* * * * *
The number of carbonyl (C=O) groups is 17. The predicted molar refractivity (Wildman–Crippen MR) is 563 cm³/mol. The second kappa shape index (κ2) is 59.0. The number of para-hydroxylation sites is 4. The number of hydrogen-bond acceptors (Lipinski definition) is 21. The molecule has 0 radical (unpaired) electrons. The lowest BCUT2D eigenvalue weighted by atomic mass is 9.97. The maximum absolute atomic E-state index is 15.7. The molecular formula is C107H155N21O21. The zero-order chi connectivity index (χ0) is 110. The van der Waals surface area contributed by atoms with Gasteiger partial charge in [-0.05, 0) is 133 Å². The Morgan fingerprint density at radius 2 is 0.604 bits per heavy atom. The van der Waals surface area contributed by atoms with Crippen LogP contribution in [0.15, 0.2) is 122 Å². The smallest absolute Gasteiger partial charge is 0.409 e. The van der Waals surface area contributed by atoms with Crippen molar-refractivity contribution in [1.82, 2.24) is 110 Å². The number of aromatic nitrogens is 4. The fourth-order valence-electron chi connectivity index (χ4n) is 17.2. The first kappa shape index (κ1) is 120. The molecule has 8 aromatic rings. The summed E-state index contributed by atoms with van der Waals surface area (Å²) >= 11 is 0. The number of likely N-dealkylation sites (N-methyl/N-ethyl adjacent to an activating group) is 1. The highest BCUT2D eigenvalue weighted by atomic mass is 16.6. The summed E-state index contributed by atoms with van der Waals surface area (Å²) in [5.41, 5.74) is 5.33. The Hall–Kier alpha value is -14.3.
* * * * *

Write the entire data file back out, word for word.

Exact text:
The number of carbonyl (C=O) groups is 17. The predicted molar refractivity (Wildman–Crippen MR) is 563 cm³/mol. The second kappa shape index (κ2) is 59.0. The number of para-hydroxylation sites is 4. The number of hydrogen-bond acceptors (Lipinski definition) is 21. The molecule has 0 radical (unpaired) electrons. The lowest BCUT2D eigenvalue weighted by atomic mass is 9.97. The maximum absolute atomic E-state index is 15.7. The molecular formula is C107H155N21O21. The zero-order chi connectivity index (χ0) is 110. The van der Waals surface area contributed by atoms with Gasteiger partial charge in [-0.05, 0) is 133 Å². The Morgan fingerprint density at radius 2 is 0.604 bits per heavy atom. The van der Waals surface area contributed by atoms with Crippen LogP contribution in [0.15, 0.2) is 122 Å². The smallest absolute Gasteiger partial charge is 0.409 e. The van der Waals surface area contributed by atoms with Crippen molar-refractivity contribution in [1.82, 2.24) is 110 Å². The number of aromatic nitrogens is 4. The fourth-order valence-electron chi connectivity index (χ4n) is 17.2. The first kappa shape index (κ1) is 120. The molecule has 8 aromatic rings. The summed E-state index contributed by atoms with van der Waals surface area (Å²) >= 11 is 0. The number of likely N-dealkylation sites (N-methyl/N-ethyl adjacent to an activating group) is 1. The highest BCUT2D eigenvalue weighted by atomic mass is 16.6. The summed E-state index contributed by atoms with van der Waals surface area (Å²) in [5.41, 5.74) is 5.33. The Hall–Kier alpha value is -14.3.